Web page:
House fails to finish electoral bill on schedule
Kurniawan Hari, The Jakarta Post, Jakarta
Disagreement over the electoral system and threshold have stalled the deliberation of the election bill, raising the specter of failing to meet the Jan. 30 deadline.
Most political parties have agreed to introduce a proportional, open-listed system, which allows people to vote for individuals, while the Indonesian Democratic Party of Struggle (PDI Perjuangan) is insisting on the proportional system, where voters can only choose political parties.
PDI Perjuangan, chaired by President Megawati Soekarnoputri, is the biggest faction in the House.
Small political parties in the House are also insisting that the implementation of the 2 percent electoral threshold be delayed until the 2009 general election so that they too can still contest the 2004 election.
Legislators deliberating the bill said on Friday that they would not finish deliberating the bill on time.
The chairman of the House of Representatives (DPR) Special Committee for the election bill deliberation, Agustin Teras Narang, said the bill's endorsement had been rescheduled to Feb. 11.
"We've agreed to finish the bill in February, possibly on Feb. 11," said Teras from PDI Perjuangan.
Deputy chairman Chozin Chumaidy of the United Development Party (PPP) said the committee would report the delay to the House's Steering Committee (Bamus) next Thursday.
The delay will be the second after legislators also failed in November to beat the deadline, which they themselves set.
Other issues of contention that have slowed down deliberation include electoral jurisdiction, the status of civil servants who become legislators, defendants who want to nominate themselves as legislators and the number of Regional Representatives Council (DPD) members.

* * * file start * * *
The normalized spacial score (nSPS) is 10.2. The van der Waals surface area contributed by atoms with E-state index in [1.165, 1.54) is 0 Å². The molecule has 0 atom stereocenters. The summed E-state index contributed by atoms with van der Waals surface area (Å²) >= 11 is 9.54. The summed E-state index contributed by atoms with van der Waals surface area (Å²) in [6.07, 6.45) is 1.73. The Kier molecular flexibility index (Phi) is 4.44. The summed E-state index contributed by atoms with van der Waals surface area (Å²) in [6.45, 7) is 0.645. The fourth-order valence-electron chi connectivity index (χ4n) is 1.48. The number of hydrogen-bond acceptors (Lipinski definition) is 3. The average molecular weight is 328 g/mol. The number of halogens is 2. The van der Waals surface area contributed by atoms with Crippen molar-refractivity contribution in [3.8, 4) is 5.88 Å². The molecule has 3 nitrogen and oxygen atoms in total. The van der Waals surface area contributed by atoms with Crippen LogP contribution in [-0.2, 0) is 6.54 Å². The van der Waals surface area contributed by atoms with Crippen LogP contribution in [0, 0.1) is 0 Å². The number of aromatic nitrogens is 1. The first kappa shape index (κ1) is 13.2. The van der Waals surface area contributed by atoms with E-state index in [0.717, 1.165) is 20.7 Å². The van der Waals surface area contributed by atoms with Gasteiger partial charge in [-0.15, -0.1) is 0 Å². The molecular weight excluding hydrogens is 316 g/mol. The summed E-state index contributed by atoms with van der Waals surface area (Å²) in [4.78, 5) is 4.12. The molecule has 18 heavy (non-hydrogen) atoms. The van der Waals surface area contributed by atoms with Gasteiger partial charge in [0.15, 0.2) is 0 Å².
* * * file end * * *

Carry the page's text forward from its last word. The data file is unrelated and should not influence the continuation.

Of more than 900 items, he added, there were 101 unsolved items.
Had the issues on the electoral system and electoral jurisdiction been finished, Teras said, it would be easier for legislators to finish with other issues.
"Because those issues relate to the electoral system," Teras added.
Regarding the debate on the electoral system, Chozin disclosed that most factions had agreed to adopt a proportional system with an open list of candidates.
He said that only the PDI Perjuangan faction was insisting on maintaining the current proportional system.
Under a proportional electoral system, the people vote for political parties, not individual representatives.
Commenting on the delay, a member of the General Elections Commission (KPU), Hamid Awaluddin, said the delay was tolerable.
"The sooner the legislators finish the deliberation, the better. A one or two-week delay is acceptable," Hamid told The Jakarta Post on Friday night.
Hamid added that he could understand the difficult task the legislators had in deliberating the election bill. There are at least 900 items in the bill that must be discussed.
He, however, expected that legislators would quickly finish debating the bill because a quick deliberation would benefit political parties and the nation as a whole.
Quicker deliberation would give more time for the KPU to organize registration as well as clarify political parties.